Displaced teenager describes football as a “game of peace” on National Unity Day
Buay Mayuay was born in the town of Bentiu but was forced to seek sanctuary in a United Nations protection site when conflict erupted in South Sudan six years ago.
It’s not an easy life inside the camp. But he focuses on keeping himself fit physically and mentally by playing football.
“Our reason for being in the Protection of Civilians site is the desire for genuine peace,” he says. “Our movements may be restricted within the camp, but at least we are safe and can keep busy while we are waiting for peace.”
The 20-year-old’s passion for football saw him travel from his temporary home in the Unity region of South Sudan to the capital Juba to join 500 fellow athletes from other parts of the country in a special football tournament to mark National Unity Day.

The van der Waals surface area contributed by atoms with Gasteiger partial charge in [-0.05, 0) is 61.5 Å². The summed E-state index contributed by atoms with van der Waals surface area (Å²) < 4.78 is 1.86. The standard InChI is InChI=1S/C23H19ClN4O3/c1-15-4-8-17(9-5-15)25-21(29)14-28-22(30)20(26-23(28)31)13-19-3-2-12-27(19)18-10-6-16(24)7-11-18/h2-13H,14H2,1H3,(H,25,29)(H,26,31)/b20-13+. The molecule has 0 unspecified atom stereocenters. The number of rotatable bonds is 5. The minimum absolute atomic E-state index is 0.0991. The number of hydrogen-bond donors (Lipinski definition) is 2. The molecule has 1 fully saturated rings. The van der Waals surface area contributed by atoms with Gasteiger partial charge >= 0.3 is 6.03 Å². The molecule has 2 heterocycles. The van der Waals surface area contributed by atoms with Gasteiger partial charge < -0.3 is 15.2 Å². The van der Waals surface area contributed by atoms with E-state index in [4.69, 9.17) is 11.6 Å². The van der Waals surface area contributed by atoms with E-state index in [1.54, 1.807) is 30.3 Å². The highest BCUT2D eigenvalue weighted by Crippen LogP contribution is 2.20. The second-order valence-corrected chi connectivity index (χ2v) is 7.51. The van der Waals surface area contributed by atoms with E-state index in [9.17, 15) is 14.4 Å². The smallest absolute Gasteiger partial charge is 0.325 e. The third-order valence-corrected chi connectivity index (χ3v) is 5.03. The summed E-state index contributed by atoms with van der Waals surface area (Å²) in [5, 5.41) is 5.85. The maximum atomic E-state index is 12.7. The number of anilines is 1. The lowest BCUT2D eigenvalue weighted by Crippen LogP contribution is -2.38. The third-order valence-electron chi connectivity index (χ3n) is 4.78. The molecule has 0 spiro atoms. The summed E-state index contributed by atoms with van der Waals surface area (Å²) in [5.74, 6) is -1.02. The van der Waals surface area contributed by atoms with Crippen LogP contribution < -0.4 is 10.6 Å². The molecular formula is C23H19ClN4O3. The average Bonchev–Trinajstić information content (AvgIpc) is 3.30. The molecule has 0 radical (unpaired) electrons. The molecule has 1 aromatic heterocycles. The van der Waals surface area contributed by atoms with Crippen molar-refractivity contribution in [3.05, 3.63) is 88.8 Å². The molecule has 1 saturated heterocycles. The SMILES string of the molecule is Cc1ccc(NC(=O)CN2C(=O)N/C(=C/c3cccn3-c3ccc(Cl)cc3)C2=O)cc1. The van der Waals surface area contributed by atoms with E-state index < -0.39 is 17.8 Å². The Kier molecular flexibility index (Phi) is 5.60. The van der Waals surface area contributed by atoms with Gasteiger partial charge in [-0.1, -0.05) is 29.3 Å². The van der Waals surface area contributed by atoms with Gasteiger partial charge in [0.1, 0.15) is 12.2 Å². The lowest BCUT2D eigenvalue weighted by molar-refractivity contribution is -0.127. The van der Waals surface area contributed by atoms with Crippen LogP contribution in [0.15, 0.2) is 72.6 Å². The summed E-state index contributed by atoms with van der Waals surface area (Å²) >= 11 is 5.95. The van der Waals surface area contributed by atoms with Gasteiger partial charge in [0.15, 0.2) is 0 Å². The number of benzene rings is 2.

The “Sports for Peace” event was organized by the Ministry of Culture, Youth and Sports, with support from the United Nations Mission in South Sudan, the UN Development Programme and Japan International Cooperation Agency to promote peace and social cohesion.
While he performed strongly on the wing, fighting tooth and nail for his team, they unfortunately did not make it beyond the early stages of the competition. He insists that, even though they lost, the motivation for participating in the event made it all worthwhile.
“Football is a universal game of peace,” said Buay. “I even apologized to a competitor from the Torit team for the foul I caused against him. We continued playing after shaking hands and he is now my new friend.”
Buay stayed in Juba for a week with his fellow sportsmen and women as they participated in volleyball, wrestling, basketball and athletics. The experience provided some respite from life back in the protection site where he worries about his future.
“Here we share the same food, move and celebrate together. We sleep safely together with my new friends.”